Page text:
And finally, it is time for the little preview I promised you.
For HSF #5 “Bodice”, I will be making … *drum roll* a bodiced petticoat. Because, even though it is a bodice plus skirt, the bodice is the most important part of the whole construction. But it will not just be any petticoat. My
very ambitious goal is to replicate this beauty from the Metropolitan Museum’s collection. From the time I first saw it, I knew it was just the thing I wanted:
For the petticoat I bought about 3 yards of light lavender cotton poplin. Since this beauty will need to do some heavy skirt-lifting, I did not feel confident using the extra-light muslin for it. And, my hope is that the purple tone might make a see-through white dress appear a little whiter. If it will look more blue-gray than white, this idea was just another result of me having misheard something during art class due to improperly washed ears. But it is worth a try. ;)
Before I posted this preview, I had a look at Kelly’s blog. Her bodiced petticoat just gave me some extra inspiration. Flat-felling the seams, for once, sounds like a very good idea to turn it into a really sturdy, durable undergarment. Besides, it might give me an excuse to finally post an easy flat-felling tutorial for you. Most of the instructions I have tried so far, sounded a bit too complicated…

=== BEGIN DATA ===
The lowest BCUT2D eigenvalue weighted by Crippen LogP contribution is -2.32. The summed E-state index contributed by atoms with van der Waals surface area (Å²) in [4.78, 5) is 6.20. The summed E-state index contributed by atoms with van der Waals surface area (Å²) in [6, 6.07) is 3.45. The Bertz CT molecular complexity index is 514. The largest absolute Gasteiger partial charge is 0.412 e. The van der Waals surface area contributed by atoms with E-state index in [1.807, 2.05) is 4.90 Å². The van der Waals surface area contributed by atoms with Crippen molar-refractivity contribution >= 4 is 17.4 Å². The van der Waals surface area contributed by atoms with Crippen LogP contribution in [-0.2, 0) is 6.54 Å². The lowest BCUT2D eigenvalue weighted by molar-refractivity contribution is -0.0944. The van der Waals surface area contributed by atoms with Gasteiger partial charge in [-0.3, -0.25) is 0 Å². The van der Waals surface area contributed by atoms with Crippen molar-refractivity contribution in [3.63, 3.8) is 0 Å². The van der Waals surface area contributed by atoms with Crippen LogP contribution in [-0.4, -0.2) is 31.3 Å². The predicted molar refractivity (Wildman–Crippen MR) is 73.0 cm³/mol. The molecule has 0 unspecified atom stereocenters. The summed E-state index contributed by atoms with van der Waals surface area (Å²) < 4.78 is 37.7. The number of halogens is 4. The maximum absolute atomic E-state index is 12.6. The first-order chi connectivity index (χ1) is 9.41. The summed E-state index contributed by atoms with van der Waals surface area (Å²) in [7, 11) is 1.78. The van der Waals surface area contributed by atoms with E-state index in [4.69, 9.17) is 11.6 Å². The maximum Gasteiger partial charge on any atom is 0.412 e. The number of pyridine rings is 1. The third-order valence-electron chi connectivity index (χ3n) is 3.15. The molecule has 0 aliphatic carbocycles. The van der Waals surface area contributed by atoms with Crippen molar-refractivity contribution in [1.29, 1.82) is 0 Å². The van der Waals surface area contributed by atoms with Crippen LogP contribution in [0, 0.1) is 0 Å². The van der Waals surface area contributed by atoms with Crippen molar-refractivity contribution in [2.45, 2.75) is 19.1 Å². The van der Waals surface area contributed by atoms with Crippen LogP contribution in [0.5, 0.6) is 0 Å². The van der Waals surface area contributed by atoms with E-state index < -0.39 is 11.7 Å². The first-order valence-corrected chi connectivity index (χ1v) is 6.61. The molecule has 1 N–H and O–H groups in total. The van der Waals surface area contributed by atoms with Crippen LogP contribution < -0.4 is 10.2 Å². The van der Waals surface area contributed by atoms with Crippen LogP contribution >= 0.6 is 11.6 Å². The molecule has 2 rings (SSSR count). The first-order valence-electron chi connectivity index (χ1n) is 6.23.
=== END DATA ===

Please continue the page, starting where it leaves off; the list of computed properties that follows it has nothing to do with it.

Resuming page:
As HSF #5 is a “Bodice” challenge, and not so much a petticoat one, there will be some research on the classic Regency “diamond” bodice, based on Hope Greenberg’s great ball gown research article. I am also planning to show you how to make a period-appropriate 1810s bodice from a modern-day “Empire” dress pattern. Of course, I *should* be drafting it from scratch in the first place, but why draft something new when you can alter something that already fits? Plus, as I find modern darts a bit annoying, this will be an awesome opportunity to eliminate some.
I hope to be back with more details, and probably one or two new tutorials, for your viewing pleasure soon. Just let me finish stitching the rest of those 5 yards of binding to HSF #4 first. This might take another while…
See you in a little bit,
PS: After I ruined the sole of my old Inox iron with an iron cleaner last fall, the sewing family got another addition today. My first-ever steam iron. His name is Sebastien of Steam. He is named after Sebastien Chabal, a French rugby player who lets off quite a lot of steam while playing. Perhaps I should stop naming all my electric devices. But then names help, should you need to insult them. ;)